One things that has helped me to put the whole “OK, boomer” thing in perspective, is having a child at the ripe old age of forty (40). Yes, he is one of those in the generation after the X generation. In fact, I have one in each generation, and believe me kids make you younger. Right, well 40 isn’t really awful old then, it is “middling” or something in between young and old.
My first child was born when I wasn’t yet twenty (20), and I was basically a child myself. Having a child at forty though, you know you better keep up; I think I have for the most part, because I never had time to think about getting old. So, I didn’t really process being old, until the last child hit twenty (20) or maybe twenty-five (25). Now, that the last one is pushing thirty (30.. and the oldest is almost 50) I guess I better accept it; to the rest of the world, I am one of those, “OK, boomers”. That is the reality.
What is the definition of “getting old” or becoming an “OK, boomer” type?
The whole “OK, boomer” thing is so dismissive. I mean it is like saying “you old fart, just go away & die”. Maybe I’ll do a little more research on this whole “OK, boomer” movement thing, and try to figure out if it is political or just meant to “dis” the whole group of boomers. I think I saw a YouTube video on it, will have to go back and do some more research. I know the Ellen show has done several “boomer” vs “millennial” pieces. Sure the boomers made some mistakes, (I guess the problem is we are still making mistakes) yea, we could have done more; however, though when you look at the totality of what has occurred in the last 50 years, boomers just might have added a few years to this world. At the very least, we have moved somethings: women have more opportunities, gender fluidity is accepted, and no one smokes in the workplace now…there are many things we take for granted which my boom generation impacted. There have been so many changes that have happened over the last 50 or 60 years it is hard to go back and even imagine how life was without the things we have now. It wasn’t better then, it was different.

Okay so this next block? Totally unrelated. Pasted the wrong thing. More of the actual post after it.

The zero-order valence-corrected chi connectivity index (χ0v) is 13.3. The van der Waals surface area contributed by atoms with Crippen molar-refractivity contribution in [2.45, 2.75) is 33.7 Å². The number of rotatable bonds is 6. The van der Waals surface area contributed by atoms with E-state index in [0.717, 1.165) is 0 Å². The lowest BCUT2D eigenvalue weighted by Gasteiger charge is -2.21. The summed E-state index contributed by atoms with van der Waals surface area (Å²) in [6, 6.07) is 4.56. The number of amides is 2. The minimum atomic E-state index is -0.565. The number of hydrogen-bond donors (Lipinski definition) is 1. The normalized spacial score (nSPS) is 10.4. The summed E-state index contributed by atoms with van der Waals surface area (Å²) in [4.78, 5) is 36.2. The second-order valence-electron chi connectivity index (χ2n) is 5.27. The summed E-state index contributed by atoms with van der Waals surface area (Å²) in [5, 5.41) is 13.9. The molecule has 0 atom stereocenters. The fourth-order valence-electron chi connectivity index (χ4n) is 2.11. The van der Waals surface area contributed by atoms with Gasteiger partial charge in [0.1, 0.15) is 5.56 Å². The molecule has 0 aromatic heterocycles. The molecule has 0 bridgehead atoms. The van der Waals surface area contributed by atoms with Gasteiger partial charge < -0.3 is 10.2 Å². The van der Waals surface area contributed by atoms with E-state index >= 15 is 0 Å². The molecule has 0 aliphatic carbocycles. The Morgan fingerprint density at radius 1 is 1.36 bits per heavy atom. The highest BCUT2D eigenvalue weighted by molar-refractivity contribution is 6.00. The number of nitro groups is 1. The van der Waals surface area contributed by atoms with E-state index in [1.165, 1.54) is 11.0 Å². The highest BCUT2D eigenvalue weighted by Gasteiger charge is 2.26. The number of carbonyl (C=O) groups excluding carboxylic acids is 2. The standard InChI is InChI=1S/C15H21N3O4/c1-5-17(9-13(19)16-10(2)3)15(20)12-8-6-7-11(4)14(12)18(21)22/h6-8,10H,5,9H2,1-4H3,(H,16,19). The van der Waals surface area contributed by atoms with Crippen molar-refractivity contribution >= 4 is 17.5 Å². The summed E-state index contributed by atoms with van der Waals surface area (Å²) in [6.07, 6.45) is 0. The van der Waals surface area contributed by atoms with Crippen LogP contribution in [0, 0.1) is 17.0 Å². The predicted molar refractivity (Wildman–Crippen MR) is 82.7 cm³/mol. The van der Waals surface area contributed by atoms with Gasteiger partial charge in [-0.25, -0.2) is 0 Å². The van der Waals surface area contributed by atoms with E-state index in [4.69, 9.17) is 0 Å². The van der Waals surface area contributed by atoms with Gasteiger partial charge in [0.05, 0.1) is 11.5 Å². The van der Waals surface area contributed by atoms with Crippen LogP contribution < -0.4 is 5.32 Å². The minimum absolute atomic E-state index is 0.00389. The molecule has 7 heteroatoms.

So what are the characteristics or the definition of a “boomer”?
Who are they, where are they, how do they define their generation? What are the facts about boomers, beyond the dismissive attitude from the next two generations? Are they really so passe, so yesterday news that they have no value to add to the conversation? I went out on to the web to look and see what else there was about “boomer” generation. I found several interesting websites. Statistically, we are supposedly the largest group, the wealthiest (yeah..sure) and have the most going for us. Oh and there are a lot of us. The time frame is from 1946 to 1964 (when I guess we got birth control, but abortion wasn’t legal until 1972), so go figure. Not everyone agrees in any generation. The boomers have had a division for a long time between the conservatives and the progressives. I think the political tone now is indicative of this divisiveness.
All the “boomers” will be over 65 by 2030
Seems to me like the “boomers” born in the 60s are completely different from the ones born in the 50s. Yet we are all lumped together. I’ve been rambling so much here I have to scroll back up to the top to see what my point is, or was.
Oh, right, “OK, boomer” means all of you people born before 1965 are too old to understand how things work today.
Perhaps. I’ll be doing some more research on this topic, and try to discover where we got lost, and how can we find our way back, or show we still understand today’s world, and how to get make becoming “old” with some finesse and grace meaningful.
Being old doesn’t mean life is over just because some younger generation issues a dismissive taunt like “OK, boomer”. Discrimination that goes with becoming the “older generation” just means we need to work a little harder to keep up, and understand how the world is communicating and interacting with us now. typically, getting older has always had something stigmatizing about it. I took offense at first, then I laughed, then I reflected and now I am looking for the bridges. Getting old means making peace with our fears, and learning how to make time spent on our lives work successfully for us regardless of our age.
Embracing being “old” means giving up the fear of being “too old”; stepping out fearlessly into the unknown, and showing the true courageousness of a lot of time spent on Earth, and hopefully all the resulting wisdom. “OK, Boomer” could become our anthem, our battle cry into the beauty, and mystery of aging. Or we could use it to laugh at ourselves. Either way, it’s time to stop the division, and work together.